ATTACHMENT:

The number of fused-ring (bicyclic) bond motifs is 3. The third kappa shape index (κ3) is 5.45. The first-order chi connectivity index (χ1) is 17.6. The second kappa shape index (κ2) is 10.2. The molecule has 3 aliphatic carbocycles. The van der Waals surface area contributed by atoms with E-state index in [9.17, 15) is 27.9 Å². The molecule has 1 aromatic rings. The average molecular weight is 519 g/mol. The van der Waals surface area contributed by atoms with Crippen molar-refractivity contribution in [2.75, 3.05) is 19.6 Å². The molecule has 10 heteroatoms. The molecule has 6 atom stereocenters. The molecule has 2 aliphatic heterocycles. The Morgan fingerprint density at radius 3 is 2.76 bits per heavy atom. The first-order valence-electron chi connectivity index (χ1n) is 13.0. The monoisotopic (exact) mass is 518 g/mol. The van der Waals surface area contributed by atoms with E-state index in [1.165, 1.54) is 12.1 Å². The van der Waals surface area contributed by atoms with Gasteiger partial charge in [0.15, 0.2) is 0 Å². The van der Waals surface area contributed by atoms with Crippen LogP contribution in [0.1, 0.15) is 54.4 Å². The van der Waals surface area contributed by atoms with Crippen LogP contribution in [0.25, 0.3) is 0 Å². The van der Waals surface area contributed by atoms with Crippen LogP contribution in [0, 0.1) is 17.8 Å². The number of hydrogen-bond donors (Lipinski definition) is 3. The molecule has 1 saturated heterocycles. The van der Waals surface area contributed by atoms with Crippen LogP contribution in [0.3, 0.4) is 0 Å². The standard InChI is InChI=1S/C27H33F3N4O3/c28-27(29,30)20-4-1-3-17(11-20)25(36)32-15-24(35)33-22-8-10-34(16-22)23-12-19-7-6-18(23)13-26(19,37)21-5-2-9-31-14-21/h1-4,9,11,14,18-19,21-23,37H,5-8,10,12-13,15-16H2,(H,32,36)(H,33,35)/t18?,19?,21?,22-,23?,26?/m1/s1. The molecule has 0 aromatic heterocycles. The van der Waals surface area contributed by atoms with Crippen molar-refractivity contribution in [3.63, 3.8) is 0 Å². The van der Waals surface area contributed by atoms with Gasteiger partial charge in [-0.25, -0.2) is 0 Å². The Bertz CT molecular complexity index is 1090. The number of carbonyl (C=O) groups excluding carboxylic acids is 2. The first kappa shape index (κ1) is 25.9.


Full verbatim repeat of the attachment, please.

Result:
The number of fused-ring (bicyclic) bond motifs is 3. The third kappa shape index (κ3) is 5.45. The first-order chi connectivity index (χ1) is 17.6. The second kappa shape index (κ2) is 10.2. The molecule has 3 aliphatic carbocycles. The van der Waals surface area contributed by atoms with E-state index in [9.17, 15) is 27.9 Å². The molecule has 1 aromatic rings. The average molecular weight is 519 g/mol. The van der Waals surface area contributed by atoms with Crippen molar-refractivity contribution in [2.75, 3.05) is 19.6 Å². The molecule has 10 heteroatoms. The molecule has 6 atom stereocenters. The molecule has 2 aliphatic heterocycles. The Morgan fingerprint density at radius 3 is 2.76 bits per heavy atom. The first-order valence-electron chi connectivity index (χ1n) is 13.0. The monoisotopic (exact) mass is 518 g/mol. The van der Waals surface area contributed by atoms with E-state index in [1.165, 1.54) is 12.1 Å². The van der Waals surface area contributed by atoms with Gasteiger partial charge in [0.15, 0.2) is 0 Å². The van der Waals surface area contributed by atoms with Crippen LogP contribution in [0.1, 0.15) is 54.4 Å². The van der Waals surface area contributed by atoms with Crippen LogP contribution in [0.25, 0.3) is 0 Å². The van der Waals surface area contributed by atoms with Crippen LogP contribution in [0, 0.1) is 17.8 Å². The number of hydrogen-bond donors (Lipinski definition) is 3. The molecule has 1 saturated heterocycles. The van der Waals surface area contributed by atoms with Crippen LogP contribution in [0.3, 0.4) is 0 Å². The standard InChI is InChI=1S/C27H33F3N4O3/c28-27(29,30)20-4-1-3-17(11-20)25(36)32-15-24(35)33-22-8-10-34(16-22)23-12-19-7-6-18(23)13-26(19,37)21-5-2-9-31-14-21/h1-4,9,11,14,18-19,21-23,37H,5-8,10,12-13,15-16H2,(H,32,36)(H,33,35)/t18?,19?,21?,22-,23?,26?/m1/s1. The molecule has 0 aromatic heterocycles. The van der Waals surface area contributed by atoms with Crippen molar-refractivity contribution in [3.63, 3.8) is 0 Å². The van der Waals surface area contributed by atoms with Gasteiger partial charge in [-0.25, -0.2) is 0 Å². The Bertz CT molecular complexity index is 1090. The number of carbonyl (C=O) groups excluding carboxylic acids is 2. The first kappa shape index (κ1) is 25.9.